On April 19, 1953, Robert married Mary Helen Salinas with whom he enjoyed fifty-one years of marriage and raised three children. Unfortunately, Mary also was stricken with lung cancer and passed away on December 16, 2003. Robert and Mary loved to dance and spent many joyous weekends with friends at area dances. They also loved to make regular trips to visit with family and friends. Family, especially grandchildren and great-grandchildren were the joy of their lives. They never missed an opportunity to spoil them and always had smiles, laughter, hugs, and gifts for them.
During his years with Jimmie in the conservation contracting business, Robert constructed and maintained hundreds of stock tanks and cleared thousands of acres of brush on numerous farms and ranches. Jimmie and Robert pioneered many methods of maximizing the productivity and efficiency of stock tanks and ranch land for ranchers all over the south Texas brush country and the areas surrounding San Antonio, Laredo, and Eagle Pass.
Robert was best known for excavating and maintaining stock tanks with a dragline. He was always most at ease and comfortable at the controls of draglines and became highly proficient at constructing efficient and long-lasting stock tanks and earthen structures that survived harsh droughts. Many ranchers would call Jimmie when they needed stock tank work and request Robert to do their work. Graves Peeler was one of many ranchers, who would tell Jimmie, “Don’t send the dragline unless you can send Robert with it.” And Jimmie, who always placed customer satisfaction first, was only too happy to comply. Robert worked for Jimmie for approximately thirty-one years until he semi-retired in 1979.
After his semi-retirement in 1979, Robert and his wife Mary purchased a convenience store adjacent to St. Andrew Catholic Church. Robert and Mary operated the store until 1988. A downturn in the area oil industry and shortages of available gas products resulted in hard times at the store and Robert and Mary were forced to sell the store.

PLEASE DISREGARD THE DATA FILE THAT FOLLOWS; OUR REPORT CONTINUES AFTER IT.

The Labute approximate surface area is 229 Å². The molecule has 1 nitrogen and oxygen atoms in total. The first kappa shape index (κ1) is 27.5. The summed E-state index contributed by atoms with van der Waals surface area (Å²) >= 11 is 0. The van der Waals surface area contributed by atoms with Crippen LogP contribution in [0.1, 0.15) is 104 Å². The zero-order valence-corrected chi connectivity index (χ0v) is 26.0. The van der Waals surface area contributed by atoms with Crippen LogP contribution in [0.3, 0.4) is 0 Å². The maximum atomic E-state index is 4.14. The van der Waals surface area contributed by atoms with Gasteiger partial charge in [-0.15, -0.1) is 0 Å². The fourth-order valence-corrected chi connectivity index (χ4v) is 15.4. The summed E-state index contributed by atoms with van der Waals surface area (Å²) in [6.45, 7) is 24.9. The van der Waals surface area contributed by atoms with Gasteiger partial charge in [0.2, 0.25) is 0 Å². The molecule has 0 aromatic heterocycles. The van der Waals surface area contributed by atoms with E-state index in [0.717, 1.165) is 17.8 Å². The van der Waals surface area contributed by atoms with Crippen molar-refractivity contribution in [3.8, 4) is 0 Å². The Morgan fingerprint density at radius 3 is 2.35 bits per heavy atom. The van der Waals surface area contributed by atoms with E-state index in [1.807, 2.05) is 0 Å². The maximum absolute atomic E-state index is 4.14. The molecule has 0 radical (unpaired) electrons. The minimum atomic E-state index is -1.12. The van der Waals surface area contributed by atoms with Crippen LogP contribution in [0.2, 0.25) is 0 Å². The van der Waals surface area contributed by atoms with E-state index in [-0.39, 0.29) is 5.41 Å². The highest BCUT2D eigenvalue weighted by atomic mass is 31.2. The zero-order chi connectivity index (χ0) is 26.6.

In 1981, Robert was appointed to the Pleasanton City Council to complete the unexpired term of councilman Richard Hayden, who left the Council to run for state representative. Robert went on to serve on the Council for seven years until he chose not to seek reelection.
Robert was also a long-time member of the Pleasanton Noon Lions Club and served one term as president. Robert was proud of the many charitable and community services that he was part of as a Lion.
Upon the death of his longtime friend and employer, Jimmie Palmer, Robert took on part-time duties assisting Jimmie’s widow, Fay, with maintaining the Palmer family farm and rental houses. He enjoyed working and staying active by helping Fay with the many unanticipated jobs that a family farm and housing maintenance provided.
Although the true author of this quote has never been verified, Mark Twain was fond of stating, “Find a job you enjoy doing, and you will never have to work a day in your life.” Robert’s life personified this statement. He always enjoyed his work, whether as a projector operator, dragline operator, store owner/operator, city councilman, volunteer, parttime farm assistant, or just helping out a friend to lighten his burden.
Visitation will be held at Hurley Funeral Home at 118 W. Oaklawn Rd., Pleasanton on Thursday, October 10 from 3-7 p.m., with a rosary to be held at 7 p.m.
A Catholic Mass of Christian Burial will be held at St. Matthew Catholic Church at Jourdanton on Friday, October 11 at 10 a.m. Burial will follow at the San Jose Catholic Cemetery on FM Highway 1332, Jourdanton.
Pallbearers for the funeral services are Trey Brown, T.J. Gossett, Michael Castillo, Justin Garza, Jason Garza, and Ayden Garza. Honorary Pallbearers are Wilbur Palmer, Rudy Garza, Colten Brown, William Griego, Matthew Benavides, Ricky Segura, Rudy Segura, and Matthew Benavides, Jr.
Robert was proud of his military service and the services that the Department of Veterans Affairs and Veterans Administration provided him during his post-military years and his recent illness. One of his requests was that, in lieu of flowers, family and friends would be encouraged to send gifts or donations to an authorized Veterans’ Organization of their choice or to a Cancer Research Organization of their choice, in hopes that future generations might see the end of this dreadful disease.